Treatment for spinal headaches begins conservatively. Your doctor may recommend bed rest, fluids, caffeine and oral pain relievers. If your headache hasn't improved within 24 hours, your doctor may suggest one or more of the following treatments:
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- Epidural blood patch. Injecting a small amount of your blood into the space over the puncture hole will often form a clot to seal the hole, restoring normal pressure in the spinal fluid and relieving your headache. This is the usual treatment for persistent spinal headaches that don't resolve on their own.
- IV caffeine. Delivered directly into your bloodstream, caffeine helps relieve spinal headaches — usually within a few hours — by constricting blood vessels within your head.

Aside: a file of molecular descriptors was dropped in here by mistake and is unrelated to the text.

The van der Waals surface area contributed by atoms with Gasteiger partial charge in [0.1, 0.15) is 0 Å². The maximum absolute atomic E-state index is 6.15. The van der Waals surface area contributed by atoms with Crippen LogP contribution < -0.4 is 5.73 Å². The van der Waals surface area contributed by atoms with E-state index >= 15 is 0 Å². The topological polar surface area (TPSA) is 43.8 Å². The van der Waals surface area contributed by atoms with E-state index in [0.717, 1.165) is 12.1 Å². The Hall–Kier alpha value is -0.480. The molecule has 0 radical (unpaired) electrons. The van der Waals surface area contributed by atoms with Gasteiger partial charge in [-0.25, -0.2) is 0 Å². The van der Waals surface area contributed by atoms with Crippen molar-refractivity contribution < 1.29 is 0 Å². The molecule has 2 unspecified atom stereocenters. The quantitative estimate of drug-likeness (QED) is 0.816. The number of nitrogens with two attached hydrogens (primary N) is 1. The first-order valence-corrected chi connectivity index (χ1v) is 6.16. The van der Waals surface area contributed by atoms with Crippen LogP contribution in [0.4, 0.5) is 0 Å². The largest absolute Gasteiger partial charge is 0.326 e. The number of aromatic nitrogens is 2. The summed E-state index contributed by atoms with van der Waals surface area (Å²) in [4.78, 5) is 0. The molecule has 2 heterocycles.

- Marx JA, et al. Rosen's Emergency Medicine: Concepts and Clinical Practice. 8th ed. Philadelphia, Pa.: Mosby Elsevier; 2014. http://www.clinicalkey.com. Accessed Jan. 22, 2015.
- Miller RD. Miller's Anesthesia. 8th ed. Philadelphia, Pa.: Saunders Elsevier; 2015. http://www.clinicalkey.com. Accessed Jan. 22, 2015.
- Post-dural (post-lumbar) puncture headache. International Headache Society. http://ihs-classification.org/en/02_klassifikation/03_teil2/07.02.01_nonvascular.html. Accessed Jan. 22, 2015.
- Post-lumbar puncture and other low-pressure headaches. The Merck Manual Professional Edition. http://www.merckmanuals.com/professional/neurologic_disorders/headache/post%E2%80%93lumbar_puncture_and_other_low%E2%80%93pressure_headaches.html?qt=&sc=&alt=. Accessed Jan. 22, 2015.
- Waldman SD. Atlas of Uncommon Pain Syndromes. 3rd ed. Philadelphia, Pa.: Saunders Elsevier; 2014. http://www.clinicalkey.com. Accessed Jan. 21, 2015.